Does the main fit the mast?
Published on June 23rd, 2020
by Steve Hunt, Sailing World
Hang out on the docks long enough and one topic you’ll hear plenty of is mast and mainsail fit; whether the luff curve is correct for the mast or the mast is set up correctly for the mainsail. There’s much to consider in order to determine if things are as they should be, but it all starts with knowing what to look for.
I remember Kevin Burnham (two-time 470 Olympic medalist) telling me that you want the mast to be smoothly curved, like a bird’s wing, where there are nice transitions between one part and the next. It’s the same with a sail, and a great way to see the transition is with draft stripes. When you look at the three draft stripes on your mainsail, you want them to have a similar shape as they start at the mast and smoothly transition into the body of the sail.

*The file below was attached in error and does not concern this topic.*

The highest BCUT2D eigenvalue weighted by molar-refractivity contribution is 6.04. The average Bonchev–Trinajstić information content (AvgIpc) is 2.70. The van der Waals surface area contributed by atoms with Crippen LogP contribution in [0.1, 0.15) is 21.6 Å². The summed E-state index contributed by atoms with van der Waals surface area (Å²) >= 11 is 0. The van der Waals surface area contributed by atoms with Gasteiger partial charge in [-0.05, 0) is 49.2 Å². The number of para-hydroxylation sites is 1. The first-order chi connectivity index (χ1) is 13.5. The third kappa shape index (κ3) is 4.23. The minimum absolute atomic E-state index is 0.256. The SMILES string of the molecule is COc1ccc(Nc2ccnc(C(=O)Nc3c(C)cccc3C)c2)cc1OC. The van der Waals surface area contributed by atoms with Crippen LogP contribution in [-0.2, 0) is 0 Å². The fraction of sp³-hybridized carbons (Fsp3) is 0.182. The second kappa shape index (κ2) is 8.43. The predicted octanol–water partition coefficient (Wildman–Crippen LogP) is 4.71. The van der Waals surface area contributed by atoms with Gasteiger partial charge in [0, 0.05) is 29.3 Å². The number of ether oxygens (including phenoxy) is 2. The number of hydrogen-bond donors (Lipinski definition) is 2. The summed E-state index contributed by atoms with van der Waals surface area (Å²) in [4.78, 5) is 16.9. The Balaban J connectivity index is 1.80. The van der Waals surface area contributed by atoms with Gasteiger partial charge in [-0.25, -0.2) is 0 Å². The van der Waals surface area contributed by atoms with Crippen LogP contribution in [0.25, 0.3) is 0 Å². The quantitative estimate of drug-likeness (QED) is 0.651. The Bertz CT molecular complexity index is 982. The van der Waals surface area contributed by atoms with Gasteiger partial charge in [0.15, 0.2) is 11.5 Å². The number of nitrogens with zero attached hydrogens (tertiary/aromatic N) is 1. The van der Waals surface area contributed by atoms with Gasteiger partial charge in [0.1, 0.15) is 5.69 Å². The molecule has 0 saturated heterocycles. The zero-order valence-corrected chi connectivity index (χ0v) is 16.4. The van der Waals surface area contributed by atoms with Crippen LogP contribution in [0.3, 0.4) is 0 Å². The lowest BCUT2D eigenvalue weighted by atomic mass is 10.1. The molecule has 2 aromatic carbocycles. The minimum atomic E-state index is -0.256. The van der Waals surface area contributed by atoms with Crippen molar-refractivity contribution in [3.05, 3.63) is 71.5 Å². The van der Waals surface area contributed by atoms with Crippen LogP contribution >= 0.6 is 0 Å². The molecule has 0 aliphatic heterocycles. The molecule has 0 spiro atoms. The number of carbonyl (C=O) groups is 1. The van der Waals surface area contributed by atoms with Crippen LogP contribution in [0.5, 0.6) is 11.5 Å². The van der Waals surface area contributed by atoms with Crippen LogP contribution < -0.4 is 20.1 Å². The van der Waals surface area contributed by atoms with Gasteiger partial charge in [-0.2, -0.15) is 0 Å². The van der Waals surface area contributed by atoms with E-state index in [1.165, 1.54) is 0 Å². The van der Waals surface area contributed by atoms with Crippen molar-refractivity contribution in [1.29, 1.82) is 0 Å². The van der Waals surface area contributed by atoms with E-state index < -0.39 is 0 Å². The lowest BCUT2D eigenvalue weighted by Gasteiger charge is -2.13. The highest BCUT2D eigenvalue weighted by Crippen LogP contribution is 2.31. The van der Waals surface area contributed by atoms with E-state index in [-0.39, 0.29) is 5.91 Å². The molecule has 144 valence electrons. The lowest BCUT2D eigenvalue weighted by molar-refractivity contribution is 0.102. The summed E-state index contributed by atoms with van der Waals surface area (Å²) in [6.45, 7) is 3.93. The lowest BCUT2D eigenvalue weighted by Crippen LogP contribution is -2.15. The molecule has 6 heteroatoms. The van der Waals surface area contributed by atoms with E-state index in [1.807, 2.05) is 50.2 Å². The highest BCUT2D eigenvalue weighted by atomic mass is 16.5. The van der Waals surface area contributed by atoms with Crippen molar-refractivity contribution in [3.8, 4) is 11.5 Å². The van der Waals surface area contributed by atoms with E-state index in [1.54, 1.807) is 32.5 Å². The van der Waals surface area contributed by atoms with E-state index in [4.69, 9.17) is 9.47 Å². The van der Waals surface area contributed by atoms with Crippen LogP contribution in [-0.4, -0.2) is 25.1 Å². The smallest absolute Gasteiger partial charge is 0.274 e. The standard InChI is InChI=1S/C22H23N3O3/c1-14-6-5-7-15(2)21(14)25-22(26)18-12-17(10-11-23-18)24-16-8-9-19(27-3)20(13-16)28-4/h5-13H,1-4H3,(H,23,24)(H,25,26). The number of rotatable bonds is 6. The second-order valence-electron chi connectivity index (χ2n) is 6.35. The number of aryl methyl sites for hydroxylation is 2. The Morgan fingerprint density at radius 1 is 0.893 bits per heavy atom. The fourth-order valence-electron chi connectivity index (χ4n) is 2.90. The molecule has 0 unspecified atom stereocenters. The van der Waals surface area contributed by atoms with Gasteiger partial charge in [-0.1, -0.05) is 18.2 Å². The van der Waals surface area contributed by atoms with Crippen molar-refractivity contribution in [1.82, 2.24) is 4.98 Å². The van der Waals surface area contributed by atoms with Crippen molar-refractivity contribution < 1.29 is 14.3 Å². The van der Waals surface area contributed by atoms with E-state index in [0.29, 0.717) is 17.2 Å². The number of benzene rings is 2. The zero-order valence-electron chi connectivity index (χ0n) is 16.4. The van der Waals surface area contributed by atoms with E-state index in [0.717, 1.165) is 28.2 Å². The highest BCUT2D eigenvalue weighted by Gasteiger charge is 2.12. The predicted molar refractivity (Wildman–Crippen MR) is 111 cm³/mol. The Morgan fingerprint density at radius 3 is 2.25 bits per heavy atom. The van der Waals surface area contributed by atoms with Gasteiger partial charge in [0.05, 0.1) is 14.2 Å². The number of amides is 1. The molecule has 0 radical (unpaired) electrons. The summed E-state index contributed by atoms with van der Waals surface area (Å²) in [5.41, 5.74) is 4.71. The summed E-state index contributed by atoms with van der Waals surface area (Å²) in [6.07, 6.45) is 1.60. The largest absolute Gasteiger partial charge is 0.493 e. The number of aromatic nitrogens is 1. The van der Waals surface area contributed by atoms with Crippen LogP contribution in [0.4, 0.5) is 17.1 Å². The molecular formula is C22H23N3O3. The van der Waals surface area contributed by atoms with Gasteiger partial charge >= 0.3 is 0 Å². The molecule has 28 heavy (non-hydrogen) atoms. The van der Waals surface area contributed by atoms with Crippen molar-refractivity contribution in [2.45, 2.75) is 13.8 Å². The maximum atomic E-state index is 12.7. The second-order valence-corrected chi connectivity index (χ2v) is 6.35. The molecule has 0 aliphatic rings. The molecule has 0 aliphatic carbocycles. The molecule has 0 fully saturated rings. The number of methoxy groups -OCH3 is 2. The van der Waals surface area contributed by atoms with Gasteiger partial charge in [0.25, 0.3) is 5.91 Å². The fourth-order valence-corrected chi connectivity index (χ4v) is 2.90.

There is typically a small variation in each stripe from top to bottom—getting flatter or fuller as you go—and that’s normal, but you don’t want any one stripe sticking out as an anomaly. Depending on the boat you’re sailing, and the conditions in which you’re sailing, the stripes may get fuller or flatter as you transition toward the head of the sail.
For example, with an Etchells mainsail, in light air you might want power up high with a flatter section down low to open the slot between the back of the mainsail and the jib, which means you’ll see the bottom stripe fairly straight off the mast, the middle stripe a little deeper, and the top stripe deeper yet. – Full Story.